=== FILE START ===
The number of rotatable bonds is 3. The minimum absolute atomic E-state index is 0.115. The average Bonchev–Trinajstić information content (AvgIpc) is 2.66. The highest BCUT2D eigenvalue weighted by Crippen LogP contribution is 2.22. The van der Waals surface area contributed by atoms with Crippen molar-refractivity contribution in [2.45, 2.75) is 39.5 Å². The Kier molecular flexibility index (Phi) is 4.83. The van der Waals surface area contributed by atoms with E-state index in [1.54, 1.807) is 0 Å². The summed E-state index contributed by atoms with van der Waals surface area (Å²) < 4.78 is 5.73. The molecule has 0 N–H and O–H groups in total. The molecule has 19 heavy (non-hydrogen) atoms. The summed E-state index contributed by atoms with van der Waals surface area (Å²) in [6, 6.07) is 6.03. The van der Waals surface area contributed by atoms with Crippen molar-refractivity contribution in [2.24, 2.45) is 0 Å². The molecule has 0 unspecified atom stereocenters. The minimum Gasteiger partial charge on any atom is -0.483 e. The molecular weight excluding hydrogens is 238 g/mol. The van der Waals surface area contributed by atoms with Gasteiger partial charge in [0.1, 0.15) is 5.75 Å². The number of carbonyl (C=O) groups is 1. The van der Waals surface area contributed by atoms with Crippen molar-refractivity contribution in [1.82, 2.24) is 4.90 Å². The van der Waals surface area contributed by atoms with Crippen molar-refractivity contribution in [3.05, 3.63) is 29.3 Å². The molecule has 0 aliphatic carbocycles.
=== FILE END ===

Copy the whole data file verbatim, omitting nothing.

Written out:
The number of rotatable bonds is 3. The minimum absolute atomic E-state index is 0.115. The average Bonchev–Trinajstić information content (AvgIpc) is 2.66. The highest BCUT2D eigenvalue weighted by Crippen LogP contribution is 2.22. The van der Waals surface area contributed by atoms with Crippen molar-refractivity contribution in [2.45, 2.75) is 39.5 Å². The Kier molecular flexibility index (Phi) is 4.83. The van der Waals surface area contributed by atoms with E-state index in [1.54, 1.807) is 0 Å². The summed E-state index contributed by atoms with van der Waals surface area (Å²) < 4.78 is 5.73. The molecule has 0 N–H and O–H groups in total. The molecule has 19 heavy (non-hydrogen) atoms. The summed E-state index contributed by atoms with van der Waals surface area (Å²) in [6, 6.07) is 6.03. The van der Waals surface area contributed by atoms with Crippen molar-refractivity contribution in [2.24, 2.45) is 0 Å². The molecule has 0 unspecified atom stereocenters. The minimum Gasteiger partial charge on any atom is -0.483 e. The molecular weight excluding hydrogens is 238 g/mol. The van der Waals surface area contributed by atoms with Gasteiger partial charge in [0.1, 0.15) is 5.75 Å². The number of carbonyl (C=O) groups is 1. The van der Waals surface area contributed by atoms with Crippen molar-refractivity contribution in [1.82, 2.24) is 4.90 Å². The van der Waals surface area contributed by atoms with Crippen molar-refractivity contribution in [3.05, 3.63) is 29.3 Å². The molecule has 0 aliphatic carbocycles.